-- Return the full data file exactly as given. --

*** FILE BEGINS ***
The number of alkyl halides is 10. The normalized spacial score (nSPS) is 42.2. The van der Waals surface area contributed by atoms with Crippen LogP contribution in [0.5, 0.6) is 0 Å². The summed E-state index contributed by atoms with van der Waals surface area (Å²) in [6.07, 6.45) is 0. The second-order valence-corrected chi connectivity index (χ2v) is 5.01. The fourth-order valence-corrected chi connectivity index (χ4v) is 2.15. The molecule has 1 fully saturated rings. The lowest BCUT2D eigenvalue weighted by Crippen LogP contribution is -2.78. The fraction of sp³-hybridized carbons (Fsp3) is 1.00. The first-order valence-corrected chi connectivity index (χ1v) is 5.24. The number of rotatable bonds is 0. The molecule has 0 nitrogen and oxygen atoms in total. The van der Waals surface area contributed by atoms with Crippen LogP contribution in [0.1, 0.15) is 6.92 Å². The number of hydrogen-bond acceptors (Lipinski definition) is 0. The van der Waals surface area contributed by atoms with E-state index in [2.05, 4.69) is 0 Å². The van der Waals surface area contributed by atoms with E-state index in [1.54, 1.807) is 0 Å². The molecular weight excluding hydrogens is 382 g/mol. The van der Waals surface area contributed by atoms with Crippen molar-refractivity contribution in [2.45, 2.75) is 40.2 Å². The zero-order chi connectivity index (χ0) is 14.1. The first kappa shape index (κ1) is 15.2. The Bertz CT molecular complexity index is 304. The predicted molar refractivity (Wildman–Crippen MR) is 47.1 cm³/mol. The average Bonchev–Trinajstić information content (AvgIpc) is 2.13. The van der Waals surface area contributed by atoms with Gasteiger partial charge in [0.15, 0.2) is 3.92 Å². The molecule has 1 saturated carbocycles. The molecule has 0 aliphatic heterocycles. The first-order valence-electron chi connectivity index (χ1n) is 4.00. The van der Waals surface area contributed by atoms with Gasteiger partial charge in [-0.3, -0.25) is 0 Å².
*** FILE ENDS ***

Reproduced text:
The number of alkyl halides is 10. The normalized spacial score (nSPS) is 42.2. The van der Waals surface area contributed by atoms with Crippen LogP contribution in [0.5, 0.6) is 0 Å². The summed E-state index contributed by atoms with van der Waals surface area (Å²) in [6.07, 6.45) is 0. The second-order valence-corrected chi connectivity index (χ2v) is 5.01. The fourth-order valence-corrected chi connectivity index (χ4v) is 2.15. The molecule has 1 fully saturated rings. The lowest BCUT2D eigenvalue weighted by Crippen LogP contribution is -2.78. The fraction of sp³-hybridized carbons (Fsp3) is 1.00. The first-order valence-corrected chi connectivity index (χ1v) is 5.24. The number of rotatable bonds is 0. The molecule has 0 nitrogen and oxygen atoms in total. The van der Waals surface area contributed by atoms with Crippen LogP contribution in [0.1, 0.15) is 6.92 Å². The number of hydrogen-bond acceptors (Lipinski definition) is 0. The van der Waals surface area contributed by atoms with E-state index in [2.05, 4.69) is 0 Å². The van der Waals surface area contributed by atoms with E-state index in [1.54, 1.807) is 0 Å². The molecular weight excluding hydrogens is 382 g/mol. The van der Waals surface area contributed by atoms with Crippen molar-refractivity contribution in [2.45, 2.75) is 40.2 Å². The zero-order chi connectivity index (χ0) is 14.1. The first kappa shape index (κ1) is 15.2. The Bertz CT molecular complexity index is 304. The predicted molar refractivity (Wildman–Crippen MR) is 47.1 cm³/mol. The average Bonchev–Trinajstić information content (AvgIpc) is 2.13. The van der Waals surface area contributed by atoms with Gasteiger partial charge in [0.15, 0.2) is 3.92 Å². The molecule has 1 saturated carbocycles. The molecule has 0 aliphatic heterocycles. The first-order valence-electron chi connectivity index (χ1n) is 4.00. The van der Waals surface area contributed by atoms with Gasteiger partial charge in [-0.3, -0.25) is 0 Å².